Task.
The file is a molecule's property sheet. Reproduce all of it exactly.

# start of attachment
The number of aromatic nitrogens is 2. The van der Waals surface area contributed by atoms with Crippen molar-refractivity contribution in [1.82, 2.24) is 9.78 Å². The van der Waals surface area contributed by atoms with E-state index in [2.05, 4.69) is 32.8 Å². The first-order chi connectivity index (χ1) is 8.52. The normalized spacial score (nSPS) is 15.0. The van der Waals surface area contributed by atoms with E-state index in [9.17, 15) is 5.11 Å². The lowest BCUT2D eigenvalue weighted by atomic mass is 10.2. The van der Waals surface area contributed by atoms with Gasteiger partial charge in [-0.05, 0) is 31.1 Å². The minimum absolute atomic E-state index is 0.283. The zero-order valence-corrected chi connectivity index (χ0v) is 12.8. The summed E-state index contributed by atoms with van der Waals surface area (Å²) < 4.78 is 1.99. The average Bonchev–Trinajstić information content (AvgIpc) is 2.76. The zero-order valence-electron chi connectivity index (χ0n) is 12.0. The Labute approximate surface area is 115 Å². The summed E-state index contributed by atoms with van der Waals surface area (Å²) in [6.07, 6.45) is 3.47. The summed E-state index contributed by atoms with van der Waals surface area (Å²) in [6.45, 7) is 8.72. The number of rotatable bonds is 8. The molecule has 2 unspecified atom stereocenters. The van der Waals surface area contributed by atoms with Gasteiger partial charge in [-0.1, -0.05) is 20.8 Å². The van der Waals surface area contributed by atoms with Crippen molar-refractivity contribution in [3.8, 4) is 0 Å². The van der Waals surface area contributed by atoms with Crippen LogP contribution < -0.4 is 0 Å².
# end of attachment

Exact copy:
The number of aromatic nitrogens is 2. The van der Waals surface area contributed by atoms with Crippen molar-refractivity contribution in [1.82, 2.24) is 9.78 Å². The van der Waals surface area contributed by atoms with E-state index in [2.05, 4.69) is 32.8 Å². The first-order chi connectivity index (χ1) is 8.52. The normalized spacial score (nSPS) is 15.0. The van der Waals surface area contributed by atoms with E-state index in [9.17, 15) is 5.11 Å². The lowest BCUT2D eigenvalue weighted by atomic mass is 10.2. The van der Waals surface area contributed by atoms with Gasteiger partial charge in [-0.05, 0) is 31.1 Å². The minimum absolute atomic E-state index is 0.283. The zero-order valence-corrected chi connectivity index (χ0v) is 12.8. The summed E-state index contributed by atoms with van der Waals surface area (Å²) < 4.78 is 1.99. The average Bonchev–Trinajstić information content (AvgIpc) is 2.76. The zero-order valence-electron chi connectivity index (χ0n) is 12.0. The Labute approximate surface area is 115 Å². The summed E-state index contributed by atoms with van der Waals surface area (Å²) in [6.07, 6.45) is 3.47. The summed E-state index contributed by atoms with van der Waals surface area (Å²) in [6.45, 7) is 8.72. The number of rotatable bonds is 8. The molecule has 2 unspecified atom stereocenters. The van der Waals surface area contributed by atoms with Gasteiger partial charge in [-0.1, -0.05) is 20.8 Å². The van der Waals surface area contributed by atoms with Crippen molar-refractivity contribution in [3.8, 4) is 0 Å². The van der Waals surface area contributed by atoms with Crippen LogP contribution < -0.4 is 0 Å².